Solve Driver Issues with - gHacks Tech News

Solve Driver Issues with

A driver is a small software program that allows your computer hardware to communicate with the operating system installed on your machine. That means every piece of hardware right from the keyboard and mouse to your CD-Rom drive, video cards, etc. needs a driver if it's going to function properly, irrespective of whether you're a Linux or Windows user.

Almost all of us have faced driver problems at one time or the other. This can happen when you're doing a fresh install, re-installing an OS, switching from one OS to another or for a reason you just cannot fathom. The easiest solution in most cases is to just re-install the driver. But what if you don't have it?

For missing or corrupt drivers, Nodevice is your savior. The website boasts of a collection of more than 30,000 drivers on their website. Drivers are categorized either according to their use or the company who manufactures them. This way you can find the driver you're looking for easily in case you know the model number of your device.

Nodevice has drivers available for all sorts of hardware, including mobile phones, usb devices, and mp3 players. To download a driver, click on the one you want, wait a few seconds (a la Rapidshare) and then save the file to your computer. The site also has a Help section for new users who need help with installing and removing drivers or finding which one is right for them.

A site like Nodevice is handy to have around when the driver you want is unavailable at the original manufacturer's site. The only thing you have to be careful of is that you install the right driver for your machine.

What do you think of Nodevice? Is it helpful for new users? Do you know of any other sites like it? Where do you normally check for missing drivers? Let me know in the comments.


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  1. jcm said on September 20, 2008 at 10:58 am

    I’m using on Internet Explorer.
    It’s a free french site that installs an ActiveX component which automatically detects all hardware components and displays the latest drivers.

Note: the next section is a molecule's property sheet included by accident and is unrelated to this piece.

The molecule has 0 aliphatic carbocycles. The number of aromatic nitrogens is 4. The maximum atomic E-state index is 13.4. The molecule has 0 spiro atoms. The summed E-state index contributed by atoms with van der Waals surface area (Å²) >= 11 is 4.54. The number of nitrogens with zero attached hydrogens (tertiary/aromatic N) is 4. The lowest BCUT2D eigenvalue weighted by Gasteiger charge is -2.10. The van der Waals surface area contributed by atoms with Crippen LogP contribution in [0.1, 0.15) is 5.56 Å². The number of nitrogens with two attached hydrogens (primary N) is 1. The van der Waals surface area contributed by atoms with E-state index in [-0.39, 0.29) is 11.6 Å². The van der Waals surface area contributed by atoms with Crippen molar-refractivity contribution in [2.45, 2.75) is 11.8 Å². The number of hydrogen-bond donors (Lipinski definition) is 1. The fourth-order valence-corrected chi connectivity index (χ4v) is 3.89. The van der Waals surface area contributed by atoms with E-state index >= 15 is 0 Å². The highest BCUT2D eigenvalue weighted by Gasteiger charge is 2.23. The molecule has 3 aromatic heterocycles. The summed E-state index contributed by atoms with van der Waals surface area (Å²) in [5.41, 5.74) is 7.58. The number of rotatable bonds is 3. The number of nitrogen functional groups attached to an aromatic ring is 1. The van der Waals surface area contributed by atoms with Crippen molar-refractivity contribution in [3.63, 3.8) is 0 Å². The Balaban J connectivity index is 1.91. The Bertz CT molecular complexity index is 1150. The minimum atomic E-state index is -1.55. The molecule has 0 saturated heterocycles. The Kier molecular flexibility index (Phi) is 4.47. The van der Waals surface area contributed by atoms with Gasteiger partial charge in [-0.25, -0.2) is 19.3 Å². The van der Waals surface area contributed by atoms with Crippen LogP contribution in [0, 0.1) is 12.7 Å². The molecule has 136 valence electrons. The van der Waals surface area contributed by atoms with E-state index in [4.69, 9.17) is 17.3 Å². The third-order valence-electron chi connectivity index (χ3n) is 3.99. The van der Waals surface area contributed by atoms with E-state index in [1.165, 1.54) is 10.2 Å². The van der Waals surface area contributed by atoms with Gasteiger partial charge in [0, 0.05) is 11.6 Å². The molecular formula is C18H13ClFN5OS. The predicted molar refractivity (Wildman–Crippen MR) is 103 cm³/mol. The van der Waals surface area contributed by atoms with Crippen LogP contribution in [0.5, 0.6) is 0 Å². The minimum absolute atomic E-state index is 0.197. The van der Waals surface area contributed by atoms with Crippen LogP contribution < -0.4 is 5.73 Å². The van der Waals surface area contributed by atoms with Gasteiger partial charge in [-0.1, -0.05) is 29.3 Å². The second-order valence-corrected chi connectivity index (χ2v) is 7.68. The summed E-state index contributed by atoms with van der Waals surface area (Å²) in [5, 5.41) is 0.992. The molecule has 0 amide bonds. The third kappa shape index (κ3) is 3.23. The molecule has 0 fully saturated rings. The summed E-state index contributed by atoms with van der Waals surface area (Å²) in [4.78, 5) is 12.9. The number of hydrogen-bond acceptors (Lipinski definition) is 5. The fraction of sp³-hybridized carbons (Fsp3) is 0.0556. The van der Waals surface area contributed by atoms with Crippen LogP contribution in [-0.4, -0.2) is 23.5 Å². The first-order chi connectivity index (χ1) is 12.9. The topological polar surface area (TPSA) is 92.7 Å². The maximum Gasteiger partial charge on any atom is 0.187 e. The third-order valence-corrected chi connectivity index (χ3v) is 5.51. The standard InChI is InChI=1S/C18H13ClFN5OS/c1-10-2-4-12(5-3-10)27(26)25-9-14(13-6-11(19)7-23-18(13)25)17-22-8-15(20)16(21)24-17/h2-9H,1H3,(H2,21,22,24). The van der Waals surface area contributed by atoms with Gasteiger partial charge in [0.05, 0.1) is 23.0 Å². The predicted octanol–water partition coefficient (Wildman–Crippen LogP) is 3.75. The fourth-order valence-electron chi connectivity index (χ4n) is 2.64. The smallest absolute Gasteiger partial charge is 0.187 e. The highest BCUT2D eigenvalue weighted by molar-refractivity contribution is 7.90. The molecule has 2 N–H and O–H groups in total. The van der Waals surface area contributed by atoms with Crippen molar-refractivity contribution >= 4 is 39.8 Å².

It works nicely also when the hardware is not recognized by Windows.

  2. Transcontinental said on September 20, 2008 at 11:32 am
    Reply seems to be an excellent address. Not only do they have a considerable database but moreover drivers are on their website and not pointed to by links to manufacturers. And they cross-reference drivers with installed hardware (like ATI model for instance).
    “A site like Nodevice is handy to have around when the driver you want is unavailable at the original manufacturer’s site” : exactly.
    One bookmarked, one.

  3. KallAngo® said on September 20, 2008 at 4:27 pm

    I Like who is free for registrations and you can upload your drivers…

  4. Michael W said on September 20, 2008 at 4:32 pm

    Does anyone remember how used to be before they became a paid service?

  5. Dotan Cohen said on September 20, 2008 at 5:16 pm

    How is this better than, say, the Synaptic program manager that comes with some operating systems, and automatically detects and installs the necessary drivers? I’m pretty sure that Synaptic supports more than 30,000 drivers.

  6. Rarst said on September 20, 2008 at 8:26 pm

    >I Like who is free for registrations and you can upload your drivers…

    I was using driverguides for a long time but recently it started to say that I exceeded my downloads limit so if I want to download for free I have to wait up to “few months” for driver to be available.

    They were adding more and more advertising over time so I guess they reached the point of losing free visitors to make more money of paying ones.

    >How is this better than, say, the Synaptic program manager

    Synaptic is Linux stuff. :)

  7. f1098 said on September 22, 2008 at 10:43 am

    In China, we visit a website named Mydrivers
    ( to obtain a lastest driver for hardware.

  8. hotdog said on April 8, 2012 at 5:23 am

    mydrivers is good, but not for english user.

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